The Chicago Cubs’ 2017 Projected Starting Lineup

The Chicago Cubs' 2017 Projected Starting Lineup

Kris Bryant of the Chicago Cubs celebrates after winning 8-7 in Game 7 of the 2016 World Series | Ezra Shaw/Getty Images

For the World Champion Chicago Cubs, the paint is still wet on the magical landscape that is the 2016 season. However, it’s not too early to think about next year. Comments from the peanut gallery aside, the seven-game series against the Indians exposed a few weaknesses the Cubs must correct in order for the Windy City winners to build a dynasty. If not for Kyle Schwarber’s rather miraculous comeback, this story may look quite different.

To fix holes in the team’s lineup and pitching staff, we’ll see some changes by the time the champs head to Arizona for Spring Training 2017. As Fox’s broadcast analyst pointed out, the batting order “lengthened” once Chicago injected Schwarber into the order. In other words, if the last two games took place in the National League park without a DH, the folks in Cleveland would be the ones celebrating right now. In fact, in order to repeat next season, the Cubs’ lineup needs to look more traditional. Let’s start with a few assumptions before building the perfect one-though-nine batting order.

1. Dexter Fowler will not return

The Chicago Cubs' 2017 Projected Starting Lineup

The Chicago Cubs’ Dexter Fowler swings for the fences | Christian Petersen/Getty Images

At $8 million for the 2016 season, the Georgia native was a bargain. Considering the field of available free-agent outfielders, Dexter Fowler’s value on the open market is far more than the Cubs should pay. Let some other teams use fool’s gold to bring Fowler to their outfield. While the Cubs’ center fielder has good OBP numbers, he lacks in runs scored and stolen bases — two essential stats for the optimal leadoff hitter. Also, his 124 strikeouts are far too many for a top-of-the-order table setter.

2. Jason Heyward will be much better than in 2016

The Chicago Cubs' 2017 Projected Starting Lineup

Jason Heyward of the Chicago Cubs considers his future | Jon Durr/Getty Images

Analysts loved discussing J-Hey’s inspired rain-delay team meeting, but getting timely hits in the postseason — not to mention the regular season — would’ve proved more valuable. Any way you look at his 2016 numbers, they are awful. The worst of the worst stats involve Heyward’s seven homers and wretched .306 OBP. Keep in mind, the 27-year-old former Braves star has experienced off years before (2011, 2013), but he’s never had back-to-back off years.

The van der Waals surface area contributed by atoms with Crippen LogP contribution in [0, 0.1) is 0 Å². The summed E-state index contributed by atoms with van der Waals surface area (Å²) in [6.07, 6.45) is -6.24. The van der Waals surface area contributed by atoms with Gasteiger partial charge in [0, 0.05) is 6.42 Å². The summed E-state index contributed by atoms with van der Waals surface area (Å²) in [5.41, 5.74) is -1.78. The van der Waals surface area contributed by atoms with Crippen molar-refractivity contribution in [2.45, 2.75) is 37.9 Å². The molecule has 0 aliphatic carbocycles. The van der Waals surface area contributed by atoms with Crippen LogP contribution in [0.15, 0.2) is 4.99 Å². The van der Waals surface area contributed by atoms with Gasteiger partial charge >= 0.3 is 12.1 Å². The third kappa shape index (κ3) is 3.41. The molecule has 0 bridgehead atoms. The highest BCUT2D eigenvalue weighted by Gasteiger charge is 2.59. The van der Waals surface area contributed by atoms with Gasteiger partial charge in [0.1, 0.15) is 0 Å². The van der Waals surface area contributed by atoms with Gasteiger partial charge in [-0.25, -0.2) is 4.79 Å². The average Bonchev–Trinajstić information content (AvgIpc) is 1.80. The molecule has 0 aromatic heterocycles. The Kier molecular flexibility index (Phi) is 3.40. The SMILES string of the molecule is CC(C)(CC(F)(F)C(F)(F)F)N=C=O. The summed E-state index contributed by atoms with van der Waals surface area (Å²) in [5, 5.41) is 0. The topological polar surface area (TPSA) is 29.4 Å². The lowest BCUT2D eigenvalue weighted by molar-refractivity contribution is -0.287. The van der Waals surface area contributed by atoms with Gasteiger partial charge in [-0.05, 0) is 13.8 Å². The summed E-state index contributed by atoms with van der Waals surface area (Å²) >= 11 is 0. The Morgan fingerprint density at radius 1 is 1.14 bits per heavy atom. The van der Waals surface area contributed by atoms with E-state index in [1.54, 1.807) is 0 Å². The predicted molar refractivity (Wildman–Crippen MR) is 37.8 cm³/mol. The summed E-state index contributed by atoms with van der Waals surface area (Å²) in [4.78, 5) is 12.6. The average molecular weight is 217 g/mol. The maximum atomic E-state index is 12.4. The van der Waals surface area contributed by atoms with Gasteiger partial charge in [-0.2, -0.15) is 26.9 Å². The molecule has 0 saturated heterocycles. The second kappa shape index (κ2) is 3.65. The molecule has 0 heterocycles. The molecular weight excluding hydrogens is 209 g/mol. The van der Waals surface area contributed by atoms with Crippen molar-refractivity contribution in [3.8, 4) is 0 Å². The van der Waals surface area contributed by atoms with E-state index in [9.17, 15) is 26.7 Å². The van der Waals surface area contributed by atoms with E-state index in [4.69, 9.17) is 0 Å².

3. The pitching staff will look different

The Chicago Cubs' 2017 Projected Starting Lineup

Aroldis Chapman of the Chicago Cubs reacts after defeating the Los Angeles Dodgers in the 2016 NLCS | Jamie Squire/Getty Images

Aroldis Chapman is a free agent. Despite his triple-digit fastball, he will not be worth what he could command on the open market. That money is better spent getting a solid backup catcher; David Ross is retiring and Miguel Montero is not worth the $14 million salary due next season. Plenty of teams could use a veteran backstop — well at least one whose offensive skills and leadership outweigh his defensive liabilities.

The Cubs’ neither-fish-nor-fowl pitchers involve a lot of former starters turned middle relievers. In that realm, we include Carl Edwards, Jr., Justin Grimm, and Mike Montgomery. Shipping off some of their excess pitching could land some utility players who give the team more infield depth.
This leads to the 2017 lineup.

The Chicago Cubs’ projected starting lineup

The Chicago Cubs' 2017 Projected Starting Lineup

Anthony Rizzo (L) and Addison Russell celebrate a two-run homer | Richard Carson/Getty Images

The biggest challenge facing the Cubs will be at leadoff. We assume that Albert Almora, Jr. will replace Fowler in center field, and he is not suited to bat first. Almora’s OBP is in the low .300s and he has anemic stolen base totals. The best solution for leadoff (hold your laughter) is a more recognizable Jason Heyward. His three previous seasons — ones before the 2016 disaster — had him with OBP in the .350 range and a decent number of steals and an OK strikeout-to-walk ratio.

As the World Series proved, Schwarber needs to bat second. That puts Kris Bryant batting third and Anthony Rizzo fourth. This gives you a nice left-right-left order that puts the opposition in a tough late-inning position. Given Addison Russell’s progression, he deserves the fifth slot, which would add a power right-handed bat behind Rizzo and give the first baseman some protection. Yes, Russell ahead of Zobrist, a World Series hero whose power numbers are on the wane.

After Zobrist, the Contreras/Baez combo is a tossup. Javier Baez does not deserve to bat this low in the lineup (for that matter neither does Contreras). However, until the young infielder learns better plate discipline, his liabilities at the plate are fairly significant. Truth be told, if Baez learns to be more selective at the plate, he’d be a great leadoff man. His 108 whiffs to 15 walks might say otherwise, but the talented Puerto Rico-native has top-of-the-order in him; whether it comes out is another story.

Such a lineup does speak to the fact we have no obvious spot for Almora if he took over center field. Such a logjam means either the Cubs platoon Heyward and Almora or Heyward plays center with Schwarber in left and Zobrist in right. As the best right fielder on the team, Heyward presents lineup problems in which defense is sacrificed for the offense. The offseason, especially the Winter Meetings, will clear up the final lineup issues.

Clearly, Theo Epstein and Jed Hoyer know what they’re doing.

Information courtesy of ESPN.